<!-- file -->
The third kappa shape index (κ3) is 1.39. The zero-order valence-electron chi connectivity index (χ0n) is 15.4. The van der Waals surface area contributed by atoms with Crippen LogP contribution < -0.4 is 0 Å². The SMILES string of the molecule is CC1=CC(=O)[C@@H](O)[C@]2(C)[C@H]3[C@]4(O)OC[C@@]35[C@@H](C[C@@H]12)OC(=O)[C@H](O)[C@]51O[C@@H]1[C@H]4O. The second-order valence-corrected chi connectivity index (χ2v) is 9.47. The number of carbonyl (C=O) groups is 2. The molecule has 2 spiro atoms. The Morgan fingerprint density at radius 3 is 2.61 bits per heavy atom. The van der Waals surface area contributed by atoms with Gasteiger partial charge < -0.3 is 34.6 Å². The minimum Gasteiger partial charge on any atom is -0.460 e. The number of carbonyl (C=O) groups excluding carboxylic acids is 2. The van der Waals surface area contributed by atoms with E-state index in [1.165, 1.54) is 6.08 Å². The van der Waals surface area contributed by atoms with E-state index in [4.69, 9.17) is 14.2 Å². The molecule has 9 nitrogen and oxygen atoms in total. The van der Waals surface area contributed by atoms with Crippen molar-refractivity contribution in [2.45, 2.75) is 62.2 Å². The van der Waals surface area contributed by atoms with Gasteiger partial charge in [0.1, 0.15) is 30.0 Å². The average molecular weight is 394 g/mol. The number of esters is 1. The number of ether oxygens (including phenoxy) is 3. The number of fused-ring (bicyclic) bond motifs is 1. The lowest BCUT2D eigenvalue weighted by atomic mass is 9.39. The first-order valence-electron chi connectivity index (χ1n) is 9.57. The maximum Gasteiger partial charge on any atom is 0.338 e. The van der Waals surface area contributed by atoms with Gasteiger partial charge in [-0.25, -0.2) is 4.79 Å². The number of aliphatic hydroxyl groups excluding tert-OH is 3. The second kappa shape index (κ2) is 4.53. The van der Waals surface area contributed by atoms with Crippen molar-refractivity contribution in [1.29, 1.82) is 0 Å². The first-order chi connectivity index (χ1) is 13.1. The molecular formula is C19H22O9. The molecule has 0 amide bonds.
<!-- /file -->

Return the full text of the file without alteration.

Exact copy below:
The third kappa shape index (κ3) is 1.39. The zero-order valence-electron chi connectivity index (χ0n) is 15.4. The van der Waals surface area contributed by atoms with Crippen LogP contribution < -0.4 is 0 Å². The SMILES string of the molecule is CC1=CC(=O)[C@@H](O)[C@]2(C)[C@H]3[C@]4(O)OC[C@@]35[C@@H](C[C@@H]12)OC(=O)[C@H](O)[C@]51O[C@@H]1[C@H]4O. The second-order valence-corrected chi connectivity index (χ2v) is 9.47. The number of carbonyl (C=O) groups is 2. The molecule has 2 spiro atoms. The Morgan fingerprint density at radius 3 is 2.61 bits per heavy atom. The van der Waals surface area contributed by atoms with Gasteiger partial charge < -0.3 is 34.6 Å². The minimum Gasteiger partial charge on any atom is -0.460 e. The number of carbonyl (C=O) groups excluding carboxylic acids is 2. The van der Waals surface area contributed by atoms with E-state index in [1.165, 1.54) is 6.08 Å². The van der Waals surface area contributed by atoms with E-state index in [4.69, 9.17) is 14.2 Å². The molecule has 9 nitrogen and oxygen atoms in total. The van der Waals surface area contributed by atoms with Crippen molar-refractivity contribution in [2.45, 2.75) is 62.2 Å². The van der Waals surface area contributed by atoms with Gasteiger partial charge in [0.1, 0.15) is 30.0 Å². The average molecular weight is 394 g/mol. The number of esters is 1. The number of ether oxygens (including phenoxy) is 3. The number of fused-ring (bicyclic) bond motifs is 1. The lowest BCUT2D eigenvalue weighted by atomic mass is 9.39. The first-order valence-electron chi connectivity index (χ1n) is 9.57. The maximum Gasteiger partial charge on any atom is 0.338 e. The van der Waals surface area contributed by atoms with Gasteiger partial charge in [-0.25, -0.2) is 4.79 Å². The number of aliphatic hydroxyl groups excluding tert-OH is 3. The second kappa shape index (κ2) is 4.53. The van der Waals surface area contributed by atoms with Crippen molar-refractivity contribution in [1.29, 1.82) is 0 Å². The first-order chi connectivity index (χ1) is 13.1. The molecular formula is C19H22O9. The molecule has 0 amide bonds.